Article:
ADAM will focus on creating a vibrant market in the U.S. that is efficient, compliant and that investors, traders and entrepreneurs can trust. However, given the nature of the market, ADAM intends to participate in and convene efforts to develop global standards applicable to digital asset markets across important jurisdictions.
As a new organization, ADAM will leverage any applicable existing case law, laws, rules and regulations decided or promulgated by such governmental, self-regulatory and other industry bodies as the Commodities Futures Trading Commission (CFTC), Securities Exchange Commission (SEC), Financial Industry Regulatory Authority (FINRA), National Futures Association (NFA), Securities Industry and Financial Markets Association (SIFMA), the International Swaps and Derivatives Association (ISDA), and other analogous global institutions.
ADAM’s code will seek to supply rules in areas listed below and will evolve as conditions necessitate:
· Market Integrity, Professionalism & Ethics
· Risk Management and Continuity
· Know Your Customer & Anti-Money Laundering
· Custody of Customer Assets
· Record Keeping, Supervision and Information Sharing
· Confirmation, Clearing & Settlement Guidelines
· Price Manipulation
· Cybersecurity and Customer Data Protection
It’s beyond the scope of this introductory document to predict what specific standards ADAM will commit itself to. That will be the result of a deliberative process resulting from the governance now being contemplated by ADAM’s Board and Advisory Board. What we can affirmatively say is that ADAM’s Code will strive in all places to comply with and be informed by applicable standing law and regulation. Where possible, ADAM will suggest technology solutions to efficiently maintain compliance functions.
B. Going Forward
Once Code is promulgated and adopted, ADAM will update the Code on an ongoing basis, paying close attention to the following three things:
(1) the dynamics of market behavior;
(2) technological change and innovation; and
(3) regulatory actions, both domestic and global.
ADAM will eschew rules for the sake of rules, rules that impede technological solutions that might arise for problems, and rules that favor the interests of one subset of market participants over another. Only when a clear case can be made that the markets for digital assets will be better off will a rule be adopted that binds ADAM members.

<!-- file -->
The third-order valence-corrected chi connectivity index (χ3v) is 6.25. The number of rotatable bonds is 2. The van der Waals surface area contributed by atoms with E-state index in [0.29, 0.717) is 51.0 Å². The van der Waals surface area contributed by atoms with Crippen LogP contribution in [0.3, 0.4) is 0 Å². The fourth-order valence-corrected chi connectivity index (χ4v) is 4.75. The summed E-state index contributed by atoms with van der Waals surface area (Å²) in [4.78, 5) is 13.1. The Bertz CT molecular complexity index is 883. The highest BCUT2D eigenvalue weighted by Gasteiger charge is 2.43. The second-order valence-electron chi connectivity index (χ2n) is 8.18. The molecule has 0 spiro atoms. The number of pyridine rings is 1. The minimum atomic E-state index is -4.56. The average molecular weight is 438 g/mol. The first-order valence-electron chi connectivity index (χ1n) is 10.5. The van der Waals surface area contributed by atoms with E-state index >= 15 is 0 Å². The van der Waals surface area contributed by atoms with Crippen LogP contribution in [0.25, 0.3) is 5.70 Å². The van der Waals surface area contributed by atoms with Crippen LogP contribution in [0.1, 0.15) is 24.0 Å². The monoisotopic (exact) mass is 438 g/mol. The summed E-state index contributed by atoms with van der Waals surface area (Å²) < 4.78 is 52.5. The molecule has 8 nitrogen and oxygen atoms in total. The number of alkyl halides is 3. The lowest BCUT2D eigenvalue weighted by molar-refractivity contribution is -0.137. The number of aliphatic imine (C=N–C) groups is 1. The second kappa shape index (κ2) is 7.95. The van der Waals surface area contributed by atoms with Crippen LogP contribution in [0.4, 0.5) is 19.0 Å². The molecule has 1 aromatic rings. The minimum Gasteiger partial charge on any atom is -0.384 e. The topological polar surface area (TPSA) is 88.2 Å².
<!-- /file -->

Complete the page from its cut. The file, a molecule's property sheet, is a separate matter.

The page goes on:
Over time, ADAM may take on a more active role in resolving disputes, disciplining members, promulgating licenses, and other practices of self-governing organizations. These additional activities will be undertaken only under the direction of the Board, and only if doing so advances the long-term best interests of the overall market.
The Association for Digital Asset Markets (ADAM) will exist to promulgate standards applicable to digital asset market participants. The effect of these rules will be to facilitate fair and orderly digital asset markets where participants can transact with confidence.
ADAM’s Code will be developed by its members with input from its Advisory Board, technologists, lawyers, academics and the public. Once developed and agreed to, adherence to the Code will be a condition of joining and sustaining membership in ADAM. The process by which ADAM develops its Code will be informed by leading former regulators, lawyers, technologists and academics to ensure compliance with applicable existing law and precedent. ADAM’s Code will take into consideration the special features, technological characteristics, and evolving nature of digital asset markets.
In all cases, ADAM’s Code will strive to be consistent with, and a complement to, existing law. Its immediate impact will be to help fill the void where no clear regulation exists for digital asset markets. Over time, its rules will come to represent the consensus of
market participants, providing government regulators with a potential roadmap. While ADAM’s immediate focus will be domestic, it will ultimately be part of the global conversations and strive to adapt its code to be practical to digital asset markets across multiple jurisdictions.
In one sense, what ADAM purports to do is not new: it follows in a long tradition of financial market actors and technology pioneers self-regulating to promote order and broad participation. What was true then and remains true in the context of digital asset markets, is that rules are not the enemy of innovation — they are necessary to preserving and enhancing the benefits we should all hope come from more efficient markets.